Cross-posted at RonKayeLA.

LAPD Chief Charlie Beck hit a raw nerve with his decision Friday to stop the practice of impounding for 30 days cars driven by unlicensed — and usually uninsured — drivers who are stopped at sobriety checkpoints.

His policy change, made on his own authority, was taken after meeting with immigration rights advocates who complained the impound policy was unfair to illegal immigrants since they are not allowed under state law to get licenses and causes them great hardship .

An article about his decision was printed Saturday in the LA Times, generating 527 comments by Monday morning, most of them unsympathetic to illegal immigrants and highly critical of the chief whose new policy requires officers to allow unlicensed drivers a "reasonable" period of time to get a licensed driver to the scene to avoid being towed.

A followup article Monday noted just last month that a federal appeals court ruled that 30-day impounds are justified to "protect Californians from the harm caused by unlicensed drivers."

"During DUI checkpoints, officers may encounter unlicensed drivers," the LAPD press release late Friday said. "When these situations occur, officers will attempt to identify the
registered owner of the vehicle. If the registered owner is present or
is able to respond to the scene within a reasonable period of time, the
vehicle will be released to the registered owner, providing he or she is
a licensed driver. If the registered owner is unlicensed, the owner may
authorize release of the vehicle to a licensed driver at the scene, and
the unlicensed driver will be issued a citation. When the vehicle
cannot be released to a licensed driver, the vehicle will be impounded."

A citation for an unlicensed driver?

If someone doesn’t have a license or presumably other valid identification, how can the arresting officer know who to cite what’s the point — nearly one million traffic tickets issued by LAPD already have gone to warrants that are unenforceable without photos, valid addresses or other information needed to find the person.

What Beck did was to join San Francisco and a few other cities that have found a back-door way around California’s refusal to allow illegal immigrants to get driver’s licenses as Utah and a few other states are doing.

Our immigration policies are insane in their ineffectiveness — how does it help us to have millions of identity-less people in our country driving without licenses, insurance or registration? This back-door driver’s license policy only compounds the insanity.

It’s clear we lack the will either to enforce immigration laws or change them. For everyone’s safety and well-being, the least we could do is to make sure that everyone driving a vehicle has a license and that we have their photo, fingerprint and address.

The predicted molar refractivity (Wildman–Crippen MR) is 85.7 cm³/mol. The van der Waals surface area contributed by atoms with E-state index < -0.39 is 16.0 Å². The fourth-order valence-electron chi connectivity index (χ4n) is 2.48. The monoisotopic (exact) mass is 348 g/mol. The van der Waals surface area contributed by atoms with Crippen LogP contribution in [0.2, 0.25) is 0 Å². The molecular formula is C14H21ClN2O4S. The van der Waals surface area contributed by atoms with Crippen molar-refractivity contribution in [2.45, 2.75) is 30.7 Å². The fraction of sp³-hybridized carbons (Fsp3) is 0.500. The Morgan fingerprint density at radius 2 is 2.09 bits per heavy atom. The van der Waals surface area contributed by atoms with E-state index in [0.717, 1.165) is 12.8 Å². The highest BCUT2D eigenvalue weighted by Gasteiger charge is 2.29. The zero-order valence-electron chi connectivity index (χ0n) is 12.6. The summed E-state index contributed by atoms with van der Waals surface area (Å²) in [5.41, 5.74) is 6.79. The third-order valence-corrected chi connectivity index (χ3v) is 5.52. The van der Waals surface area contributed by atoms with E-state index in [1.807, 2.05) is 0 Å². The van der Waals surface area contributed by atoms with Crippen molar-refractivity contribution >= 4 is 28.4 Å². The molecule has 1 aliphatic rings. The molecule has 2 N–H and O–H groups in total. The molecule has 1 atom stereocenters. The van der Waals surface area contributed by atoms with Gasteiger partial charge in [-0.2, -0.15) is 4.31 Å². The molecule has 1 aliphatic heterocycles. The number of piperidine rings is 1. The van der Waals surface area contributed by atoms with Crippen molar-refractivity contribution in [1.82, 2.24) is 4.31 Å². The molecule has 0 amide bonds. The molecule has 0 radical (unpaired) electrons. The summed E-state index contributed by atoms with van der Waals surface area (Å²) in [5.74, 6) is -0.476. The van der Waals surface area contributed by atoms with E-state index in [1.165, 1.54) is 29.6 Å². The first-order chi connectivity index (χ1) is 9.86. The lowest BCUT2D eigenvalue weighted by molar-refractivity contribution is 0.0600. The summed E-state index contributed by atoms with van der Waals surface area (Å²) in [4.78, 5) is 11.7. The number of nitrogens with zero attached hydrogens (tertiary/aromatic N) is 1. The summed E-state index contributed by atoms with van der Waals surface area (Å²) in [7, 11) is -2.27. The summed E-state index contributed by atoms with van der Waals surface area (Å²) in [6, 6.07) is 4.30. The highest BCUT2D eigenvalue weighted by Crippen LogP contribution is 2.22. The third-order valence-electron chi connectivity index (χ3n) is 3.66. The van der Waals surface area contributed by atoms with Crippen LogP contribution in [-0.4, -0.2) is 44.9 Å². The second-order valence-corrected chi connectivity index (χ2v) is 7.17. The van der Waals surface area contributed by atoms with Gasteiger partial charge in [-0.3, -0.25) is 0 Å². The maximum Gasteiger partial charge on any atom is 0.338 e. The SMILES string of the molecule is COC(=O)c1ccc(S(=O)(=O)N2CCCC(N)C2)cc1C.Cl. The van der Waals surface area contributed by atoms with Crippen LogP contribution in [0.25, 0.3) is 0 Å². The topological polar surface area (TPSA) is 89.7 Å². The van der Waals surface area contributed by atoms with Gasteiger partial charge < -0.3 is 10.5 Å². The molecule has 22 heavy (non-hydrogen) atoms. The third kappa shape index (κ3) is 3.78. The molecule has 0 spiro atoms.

The AAA Foundation updated its website over the weekend to point out its studies that one in five fatal crashes involved a driver without a license — revoked, suspended or never had one.

California Office of Traffic Safety statistics show California tops the nation in hit-and-run accidents and LA tops the state. Just last week, LAPD officers and the families of victims of tragic hit-and-run accidents went before the City Council to seek $50,000 rewards for information that would help find the drivers in these cases.

One of the main reasons a driver would flee the scene is because they are unlicensed and can disappear easily.

Courts have repeatedly upheld the 30-day impound rules as long as they are clear and unambiguous and apply evenly to everyone. The goal is to save lives by getting their cars off the road and imposing significant penalties through fines, towing and storage charges.

Beck’s law is hardly unambiguous, putting officers in a difficult position and making them subject to discipline and second-guessing over what actions they take in deciding how long to wait for a licensed driver to appear.

It also puts the city at risk of lawsuits if the unlicensed driver gets back behind the wheel after the cops leave and then gets into an accident any time during the 30-day period when the car might have been impounded.

What is wrong with us that we can’t have a rational discussion that leads to rational policies on driver’s licenses, immigration or just about anything else?

Are we really better off with a vast hidden class of identity-less people than having rational standards for who can come to this country and live with the same legal protections and responsibilities as everyone else?

It seems we would rather keep bashing illegal immigrants or bleeding for the difficulties they face depending on our political leanings than we would than we would to acknowledge there is a problem and fixing it.

It is just another example of our suicidal tendencies.